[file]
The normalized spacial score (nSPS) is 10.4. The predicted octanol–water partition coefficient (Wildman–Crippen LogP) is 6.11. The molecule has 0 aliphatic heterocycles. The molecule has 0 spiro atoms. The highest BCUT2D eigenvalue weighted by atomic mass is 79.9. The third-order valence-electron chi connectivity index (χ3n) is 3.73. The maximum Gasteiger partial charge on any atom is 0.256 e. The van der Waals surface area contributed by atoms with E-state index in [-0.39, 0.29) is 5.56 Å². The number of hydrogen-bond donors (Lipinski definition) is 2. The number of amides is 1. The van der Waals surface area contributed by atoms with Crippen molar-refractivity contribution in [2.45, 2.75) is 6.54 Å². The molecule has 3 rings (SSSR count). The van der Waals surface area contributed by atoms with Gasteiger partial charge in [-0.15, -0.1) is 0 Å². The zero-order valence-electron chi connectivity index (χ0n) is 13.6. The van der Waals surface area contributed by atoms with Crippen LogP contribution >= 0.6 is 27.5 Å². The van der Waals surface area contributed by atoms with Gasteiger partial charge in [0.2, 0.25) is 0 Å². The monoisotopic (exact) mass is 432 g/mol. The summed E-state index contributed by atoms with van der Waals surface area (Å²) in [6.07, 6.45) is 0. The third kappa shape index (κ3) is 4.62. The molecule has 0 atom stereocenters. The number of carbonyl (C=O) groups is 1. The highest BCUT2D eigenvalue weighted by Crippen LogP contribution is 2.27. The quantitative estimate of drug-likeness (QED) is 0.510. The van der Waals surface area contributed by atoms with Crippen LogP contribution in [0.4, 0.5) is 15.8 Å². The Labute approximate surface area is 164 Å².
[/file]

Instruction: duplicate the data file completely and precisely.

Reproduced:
The normalized spacial score (nSPS) is 10.4. The predicted octanol–water partition coefficient (Wildman–Crippen LogP) is 6.11. The molecule has 0 aliphatic heterocycles. The molecule has 0 spiro atoms. The highest BCUT2D eigenvalue weighted by atomic mass is 79.9. The third-order valence-electron chi connectivity index (χ3n) is 3.73. The maximum Gasteiger partial charge on any atom is 0.256 e. The van der Waals surface area contributed by atoms with E-state index in [-0.39, 0.29) is 5.56 Å². The number of hydrogen-bond donors (Lipinski definition) is 2. The number of amides is 1. The van der Waals surface area contributed by atoms with Crippen molar-refractivity contribution in [2.45, 2.75) is 6.54 Å². The molecule has 3 rings (SSSR count). The van der Waals surface area contributed by atoms with Gasteiger partial charge in [-0.15, -0.1) is 0 Å². The zero-order valence-electron chi connectivity index (χ0n) is 13.6. The van der Waals surface area contributed by atoms with Crippen LogP contribution >= 0.6 is 27.5 Å². The van der Waals surface area contributed by atoms with Gasteiger partial charge in [0.2, 0.25) is 0 Å². The monoisotopic (exact) mass is 432 g/mol. The summed E-state index contributed by atoms with van der Waals surface area (Å²) in [6.07, 6.45) is 0. The third kappa shape index (κ3) is 4.62. The molecule has 0 atom stereocenters. The number of carbonyl (C=O) groups is 1. The highest BCUT2D eigenvalue weighted by Crippen LogP contribution is 2.27. The quantitative estimate of drug-likeness (QED) is 0.510. The van der Waals surface area contributed by atoms with Crippen LogP contribution in [0.4, 0.5) is 15.8 Å². The Labute approximate surface area is 164 Å².